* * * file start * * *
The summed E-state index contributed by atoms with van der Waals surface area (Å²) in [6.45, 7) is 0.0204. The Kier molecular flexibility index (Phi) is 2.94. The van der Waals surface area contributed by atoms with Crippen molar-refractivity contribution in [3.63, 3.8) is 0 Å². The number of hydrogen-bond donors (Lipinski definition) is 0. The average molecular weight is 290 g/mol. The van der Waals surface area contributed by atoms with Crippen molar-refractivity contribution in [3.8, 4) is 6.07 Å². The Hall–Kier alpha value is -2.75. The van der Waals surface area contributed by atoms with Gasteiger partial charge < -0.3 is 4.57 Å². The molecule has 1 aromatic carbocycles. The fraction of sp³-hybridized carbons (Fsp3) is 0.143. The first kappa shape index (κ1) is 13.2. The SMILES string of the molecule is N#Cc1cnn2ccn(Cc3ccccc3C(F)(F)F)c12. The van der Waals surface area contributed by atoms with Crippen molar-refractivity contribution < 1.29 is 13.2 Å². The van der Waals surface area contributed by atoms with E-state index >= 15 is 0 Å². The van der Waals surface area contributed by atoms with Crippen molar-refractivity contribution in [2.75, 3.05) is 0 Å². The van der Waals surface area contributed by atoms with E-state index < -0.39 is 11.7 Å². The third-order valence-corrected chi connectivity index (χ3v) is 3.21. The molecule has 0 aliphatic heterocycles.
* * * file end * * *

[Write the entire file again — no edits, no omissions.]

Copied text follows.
The summed E-state index contributed by atoms with van der Waals surface area (Å²) in [6.45, 7) is 0.0204. The Kier molecular flexibility index (Phi) is 2.94. The van der Waals surface area contributed by atoms with Crippen molar-refractivity contribution in [3.63, 3.8) is 0 Å². The number of hydrogen-bond donors (Lipinski definition) is 0. The average molecular weight is 290 g/mol. The van der Waals surface area contributed by atoms with Crippen molar-refractivity contribution in [3.8, 4) is 6.07 Å². The Hall–Kier alpha value is -2.75. The van der Waals surface area contributed by atoms with Gasteiger partial charge < -0.3 is 4.57 Å². The molecule has 1 aromatic carbocycles. The fraction of sp³-hybridized carbons (Fsp3) is 0.143. The first kappa shape index (κ1) is 13.2. The SMILES string of the molecule is N#Cc1cnn2ccn(Cc3ccccc3C(F)(F)F)c12. The van der Waals surface area contributed by atoms with Crippen molar-refractivity contribution < 1.29 is 13.2 Å². The van der Waals surface area contributed by atoms with E-state index >= 15 is 0 Å². The van der Waals surface area contributed by atoms with Crippen molar-refractivity contribution in [2.75, 3.05) is 0 Å². The van der Waals surface area contributed by atoms with E-state index < -0.39 is 11.7 Å². The third-order valence-corrected chi connectivity index (χ3v) is 3.21. The molecule has 0 aliphatic heterocycles.